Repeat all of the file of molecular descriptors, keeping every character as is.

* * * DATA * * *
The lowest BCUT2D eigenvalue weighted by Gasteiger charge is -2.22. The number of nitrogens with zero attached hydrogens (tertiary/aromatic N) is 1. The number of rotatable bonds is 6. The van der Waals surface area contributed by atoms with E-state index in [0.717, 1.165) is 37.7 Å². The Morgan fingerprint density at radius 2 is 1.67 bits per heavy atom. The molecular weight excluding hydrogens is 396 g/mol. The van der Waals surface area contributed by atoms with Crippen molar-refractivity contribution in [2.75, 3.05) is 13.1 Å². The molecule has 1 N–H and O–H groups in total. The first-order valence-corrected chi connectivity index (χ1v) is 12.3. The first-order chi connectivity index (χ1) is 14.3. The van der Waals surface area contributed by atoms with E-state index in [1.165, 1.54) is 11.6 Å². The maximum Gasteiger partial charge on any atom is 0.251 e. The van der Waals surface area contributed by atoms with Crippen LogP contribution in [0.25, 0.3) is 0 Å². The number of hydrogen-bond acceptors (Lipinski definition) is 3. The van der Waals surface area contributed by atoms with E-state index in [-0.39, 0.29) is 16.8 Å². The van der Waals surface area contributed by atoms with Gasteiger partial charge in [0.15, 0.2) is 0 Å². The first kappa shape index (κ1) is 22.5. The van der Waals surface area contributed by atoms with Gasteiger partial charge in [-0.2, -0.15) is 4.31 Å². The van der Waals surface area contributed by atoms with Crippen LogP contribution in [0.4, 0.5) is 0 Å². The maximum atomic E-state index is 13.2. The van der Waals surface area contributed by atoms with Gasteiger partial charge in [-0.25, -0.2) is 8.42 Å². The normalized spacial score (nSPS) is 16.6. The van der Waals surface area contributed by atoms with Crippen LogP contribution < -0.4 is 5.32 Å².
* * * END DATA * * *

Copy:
The lowest BCUT2D eigenvalue weighted by Gasteiger charge is -2.22. The number of nitrogens with zero attached hydrogens (tertiary/aromatic N) is 1. The number of rotatable bonds is 6. The van der Waals surface area contributed by atoms with E-state index in [0.717, 1.165) is 37.7 Å². The Morgan fingerprint density at radius 2 is 1.67 bits per heavy atom. The molecular weight excluding hydrogens is 396 g/mol. The van der Waals surface area contributed by atoms with Crippen molar-refractivity contribution in [2.75, 3.05) is 13.1 Å². The molecule has 1 N–H and O–H groups in total. The first-order valence-corrected chi connectivity index (χ1v) is 12.3. The first-order chi connectivity index (χ1) is 14.3. The van der Waals surface area contributed by atoms with E-state index in [1.165, 1.54) is 11.6 Å². The maximum Gasteiger partial charge on any atom is 0.251 e. The van der Waals surface area contributed by atoms with Crippen LogP contribution in [0.25, 0.3) is 0 Å². The number of hydrogen-bond acceptors (Lipinski definition) is 3. The van der Waals surface area contributed by atoms with E-state index in [-0.39, 0.29) is 16.8 Å². The van der Waals surface area contributed by atoms with Gasteiger partial charge in [0.15, 0.2) is 0 Å². The first kappa shape index (κ1) is 22.5. The van der Waals surface area contributed by atoms with Gasteiger partial charge in [-0.2, -0.15) is 4.31 Å². The van der Waals surface area contributed by atoms with Crippen LogP contribution in [0.4, 0.5) is 0 Å². The maximum atomic E-state index is 13.2. The van der Waals surface area contributed by atoms with Gasteiger partial charge in [-0.25, -0.2) is 8.42 Å². The normalized spacial score (nSPS) is 16.6. The van der Waals surface area contributed by atoms with Crippen LogP contribution < -0.4 is 5.32 Å².